Spider-Man, Disney and Sony At Odds

Well, here we go. Marvel is owned by Disney, so when I say Disney, I mean Disney. And now that they've totally made the character relatable, fun, and extremely profitable, well, fans are about to get screwed again!

It looks like Sony and Disney are at odds about who can make more money of Spider-Man and hence, for now, it looks like Spider-Man is out of the MCU. Which is not good for Sony. Sony has not made a great Spidey film in, well, ever. While when Marvel had the reigns, the character brought in tons of money for everyone involved. I'm not saying the films failed under Sony, but they did so so much better when Spidey could take place in the realm where he belongs.

For now, Spidey is out of the MCU and if that stays permanent, I think the character is doomed cinematically. Of course with him out of the MCU, if the next film goes into production under Sony solo, there will be no Stark spidey-suit, no Happy Hogan in Aunt May's life, no working with or appearances by any other MCU character that is under Disney control.

Now at first, I was reading a CNN article but it was stupid light on details of why the two studios are splitting up. And the author didn't seem to know much about the present state of the MCU.

{ https://edition.cnn.com/2019/08/21/media/spiderman-sony-marvel-split-scli-intl/index.html }

Sony is owned by TBS, who is owned by WarnerMedia (WM). And of late, WarnerMedia has been getting hugely greedy with their properties like HBO and other networks they own.

But when you pit WM up against Disney, they have a totally different fight on their hands, considering Disney is the king of greed.

Moving on from CNN, I saw that Disney is asking for a 50/50 split, and Sony turned that down. (Are we over emboldened with our Into the SpiderVerse Sony? Don't be... that was a one-hit wonder that you got lucky with because you had an ensemble film.)

But rumors and word is that Sony does think it will do just fine without Disney (excellent) intervention of writing Spider-Man movies.  Barring of course, that the Marvel-driven Spider-Man films have grossed billions, something Sony hasn't even been able to come close to with their own films.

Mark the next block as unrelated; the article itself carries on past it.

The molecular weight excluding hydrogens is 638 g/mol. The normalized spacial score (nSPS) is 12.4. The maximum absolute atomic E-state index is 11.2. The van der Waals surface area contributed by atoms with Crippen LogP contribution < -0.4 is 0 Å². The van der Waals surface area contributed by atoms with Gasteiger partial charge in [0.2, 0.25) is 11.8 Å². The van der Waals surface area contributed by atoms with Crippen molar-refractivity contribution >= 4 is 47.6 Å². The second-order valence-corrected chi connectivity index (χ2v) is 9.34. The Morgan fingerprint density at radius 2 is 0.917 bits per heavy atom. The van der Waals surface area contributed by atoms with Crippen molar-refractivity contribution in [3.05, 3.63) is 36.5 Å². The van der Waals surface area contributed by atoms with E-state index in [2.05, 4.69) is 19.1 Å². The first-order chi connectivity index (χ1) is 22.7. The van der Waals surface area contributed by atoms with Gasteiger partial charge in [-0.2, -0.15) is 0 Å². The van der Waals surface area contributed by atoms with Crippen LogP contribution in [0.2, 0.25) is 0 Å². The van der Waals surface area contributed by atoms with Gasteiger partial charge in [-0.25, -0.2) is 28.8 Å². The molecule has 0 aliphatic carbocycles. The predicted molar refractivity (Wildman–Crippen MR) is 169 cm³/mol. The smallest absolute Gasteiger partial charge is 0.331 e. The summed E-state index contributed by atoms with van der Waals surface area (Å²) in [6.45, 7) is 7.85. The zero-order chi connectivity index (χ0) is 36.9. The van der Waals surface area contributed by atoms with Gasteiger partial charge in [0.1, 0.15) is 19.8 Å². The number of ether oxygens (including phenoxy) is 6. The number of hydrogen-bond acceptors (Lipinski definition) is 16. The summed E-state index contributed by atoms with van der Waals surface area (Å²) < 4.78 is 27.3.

If this goes on long enough, you might start seeing the real Disney business acumen at work.

When Iron Man 3 was coming out, Disney force... sorry, renegotiated their movie theater cuts, threatening to pull IM3 from any theater chain that did not comply. Disney wasn't happy with a 50/50 split with chains, they negotiated an alleged 65% cut to themselves.

Then there was when Disney effed over Quentin Tarantino with a release to a single theater location, as Disney threatened the entire chain to show their film, while Tarantino had filmed his production just for that one location.

{ tarantino-gets-dissed-by-disney }

Then I can't help but wonder just how Netflix is 'canceling' some of their best performing shows from Marvel/Disney, despite their contracts that were in place.

And let's not forget when Disney/Marvel pulled all support from the Fantastic Four's latest film as in parallel product support like toys and even went so far as to kill off the comic book production.

Yea, I'm not sure Disney would kill off Spider-Man comics, but if they really want their cut of the profits, which they've made a boatload of money off of, well, I think they deserve it.

Time and time again, Disney has flexed their muscle and forced business partners to capitulate. But in this case, where their intervention has brought in a much larger payday for the character and ALL involved, that I'm not sure they're out of line for asking for a larger cut this time.

But then we have WM, whose been dealing pretty harshly with their own business partners this year, just adding to their reputation of nefarious business negotiations.

"... while AT&T was looking to buy Time Warner the Department of Justice had sued to block the purchase, but AT&T argued that if they bought Time Warner, the merger would allow them to lower TV prices. Then after the merger they raised the base price of its DirecTV Now streaming service by $5 per month."

{ hbo-dish-dispute }


I think this Screen Rant Pitch Meeting should sum it all up for ya!

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